'Shrek' stages bid to become a giant hit on Broadway - with a little help from Sam Mendes

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The Independent Culture

Shrek was always so much more than a big, green, smelly ogre, happy to while away his days on a diet of forest critters alone in his swamp.

For its producer, Jeffrey Katzenberg, it was a way to settle scores, both personal and professional, with his old bosses at Disney. For its animators it set new standards in hi-tech movie making. While its phenomenal box office takings sealed DreamWorks' success as the first new Hollywood studio since Charlie Chaplin and Douglas Fairbanks formed United Artists more than 60 years ago.

Now in what must be the biggest challenge of his career, the Oscar-winning British director Sam Mendes is to turn Shrek into a Broadway musical. It could be a tough order for a film that employed not only the latest in production techniques, but which enjoyed the talents of an all-star cast including Mike Myers as Shrek, and Eddie Murphy and Cameron Diaz.

Mendes, who was artistic director of London's Donmar Warehouse theatre from 1992 to 2002, will work as creative head of the project, leaving the direction to Jason Moore. It is expected to open in 2006.

"I am particularly thrilled that the ship is being steered by someone as gifted as Jason Moore," Mendes said in a statement. "I know ... [he] ... will come up with something that is intensely theatrical, yet retains all the warmth, imagination and comic invention of the movies." The musical is being backed by DreamWorks, which made the original Oscar-winning film Shrek, one of the most successful animated films of all time. It tells the story of an ogre who falls in love with a princess.

While at the Donmar, Mendes oversaw more than 70 productions and took several of his award-winning plays to Broadway, including The Blue Room, starring Nicole Kidman. He won a Tony award in 1998 for his revival of Cabaret.

But he has struggled to live up to the promise of his earlier work with criticism of his film The Road to Perdition and the closure of the play Fuddy Meers after just a fortnight in London. The director told The New York Times that those behind Shrek were determined not to rush production.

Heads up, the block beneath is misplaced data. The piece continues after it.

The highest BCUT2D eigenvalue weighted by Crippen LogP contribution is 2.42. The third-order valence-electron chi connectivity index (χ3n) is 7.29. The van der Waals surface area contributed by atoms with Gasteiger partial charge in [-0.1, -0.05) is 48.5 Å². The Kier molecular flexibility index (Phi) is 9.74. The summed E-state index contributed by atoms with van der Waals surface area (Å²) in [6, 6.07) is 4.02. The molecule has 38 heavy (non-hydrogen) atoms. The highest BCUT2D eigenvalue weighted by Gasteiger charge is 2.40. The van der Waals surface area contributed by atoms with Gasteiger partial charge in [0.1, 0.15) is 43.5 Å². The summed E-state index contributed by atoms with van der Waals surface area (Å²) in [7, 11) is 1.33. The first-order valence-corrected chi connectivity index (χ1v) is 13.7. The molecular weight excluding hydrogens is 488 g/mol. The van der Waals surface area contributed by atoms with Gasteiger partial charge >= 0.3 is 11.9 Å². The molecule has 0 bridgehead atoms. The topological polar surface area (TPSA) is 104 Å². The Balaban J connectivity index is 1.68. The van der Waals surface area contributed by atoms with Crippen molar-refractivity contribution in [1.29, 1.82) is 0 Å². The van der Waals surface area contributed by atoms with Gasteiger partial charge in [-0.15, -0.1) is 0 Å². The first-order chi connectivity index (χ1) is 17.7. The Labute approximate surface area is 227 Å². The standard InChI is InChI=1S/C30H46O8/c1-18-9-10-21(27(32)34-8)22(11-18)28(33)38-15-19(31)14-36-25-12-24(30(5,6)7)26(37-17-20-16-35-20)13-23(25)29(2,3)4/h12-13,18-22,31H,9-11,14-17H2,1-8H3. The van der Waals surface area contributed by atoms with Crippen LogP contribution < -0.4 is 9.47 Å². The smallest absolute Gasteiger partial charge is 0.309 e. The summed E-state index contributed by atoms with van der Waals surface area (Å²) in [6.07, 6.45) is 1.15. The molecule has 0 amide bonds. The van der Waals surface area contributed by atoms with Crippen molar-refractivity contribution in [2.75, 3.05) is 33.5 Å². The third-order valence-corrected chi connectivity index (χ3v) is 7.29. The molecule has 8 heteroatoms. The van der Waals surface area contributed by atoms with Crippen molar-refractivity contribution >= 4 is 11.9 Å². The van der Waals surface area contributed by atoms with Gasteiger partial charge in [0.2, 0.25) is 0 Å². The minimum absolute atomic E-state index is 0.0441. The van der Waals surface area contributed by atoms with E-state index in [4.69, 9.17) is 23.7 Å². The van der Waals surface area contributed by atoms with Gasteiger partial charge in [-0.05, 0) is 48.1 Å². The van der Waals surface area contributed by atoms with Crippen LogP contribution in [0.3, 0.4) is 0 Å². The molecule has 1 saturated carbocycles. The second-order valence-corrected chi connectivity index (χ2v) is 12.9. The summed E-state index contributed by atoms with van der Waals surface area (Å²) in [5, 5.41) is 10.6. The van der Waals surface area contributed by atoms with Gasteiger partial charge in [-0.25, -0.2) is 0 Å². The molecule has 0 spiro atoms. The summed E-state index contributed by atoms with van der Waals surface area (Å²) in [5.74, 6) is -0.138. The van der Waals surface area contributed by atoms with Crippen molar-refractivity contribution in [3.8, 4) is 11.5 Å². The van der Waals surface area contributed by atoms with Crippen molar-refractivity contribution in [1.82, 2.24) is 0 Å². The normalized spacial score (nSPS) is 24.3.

"There isn't the sort of corporate pressure being exerted that this has to be done for a set pre-release date," he said.

DreamWorks will be hoping to match the success enjoyed by Disney with its musical versions of Beauty and the Beast and The Lion King. In a statement released by DreamWorks, Moore said: "There's a supreme challenge in bringing an animated world to the stage and making it theatrical. But what's so wonderful about Shrek is that anarchic attitude placed in a fairy-tale world that I think will thrive onstage." Reports from the entertainment industry suggest that the plot for the musical is likely to blend elements from both Shrek and its follow-up, Shrek 2. Shrek earned almost $480m (£266m) in worldwide ticket sales. Shrek 2 almost doubled that, earning $880m.

The behind-the-scenes story of Shrek is one of the great fairytales of Hollywood. In 1994, Jeffrey Katzenberg was removed from his job as the head of production at Disney, after being widely credited with helping the company rediscover its popular touch. His response was to join forces with Steven Spielberg, who had just made Schindler's List, and the entertainment tycoon David Geffen to set up DreamWorks.

The trio raised £2bn in capital to fund their dream, enjoying major investment from Microsoft's Paul Allen. In its first decade they enjoyed some smash hits, Spielberg's Saving Private Ryan, Mendes' American Beauty and Ridley Scott's epic Gladiator.

But there were flops too.Sinbad: Legend of the Seven Seas sank without trace. But Shrek was the vehicle that transformed the fortunes of DreamWorks. It also offered sweet revenge for Katzenberg, the company's chief executive. The face of his old Disney foe, Michael Eisner, was used as the model for the ogre himself.

The film was a critical success - Katzenberg said he had turned Disney's old maxim of appealing to the child within the adult on its head. Shrek, with its blend of sarcasm and camp, was aimed at the adult within the child. While Spielberg has been loosening his artistic ties with DreamWorks of late, the company remains a lucrative proposition.

This month, five senior executives at DreamWorks Animation will float part of the studio group they built in a $650m deal, which will ensure them a windfall of almost $45m (£25m).

Katzenberg will collect stock-based compensation of $20.5m.

Much of the success stems from Shrek 2, which has been the third-highest grossing film of all time in the United States. The film broke the single-day box office sales record by grossing $44.8m. This helped return DreamWorks to profitability in the first six months of the year, notching up net income of $119.4m for the first time since 2001. With two more Shreks in the pipeline, it looks like the happy ending for this tale of princesses, ogres and movie moguls is set to continue.

Another reflection of the achievements of the creators of Shrek is the attraction of an eclectic but resolutely star-studded selection of actors from both sides of the Atlantic for voice-overs. From Dame Julie Andrews and John Cleese to Cameron Diaz and Antonio Banderas, a string of familiar voices on both Shrek films have provided the ultimate celebrity endorsement.

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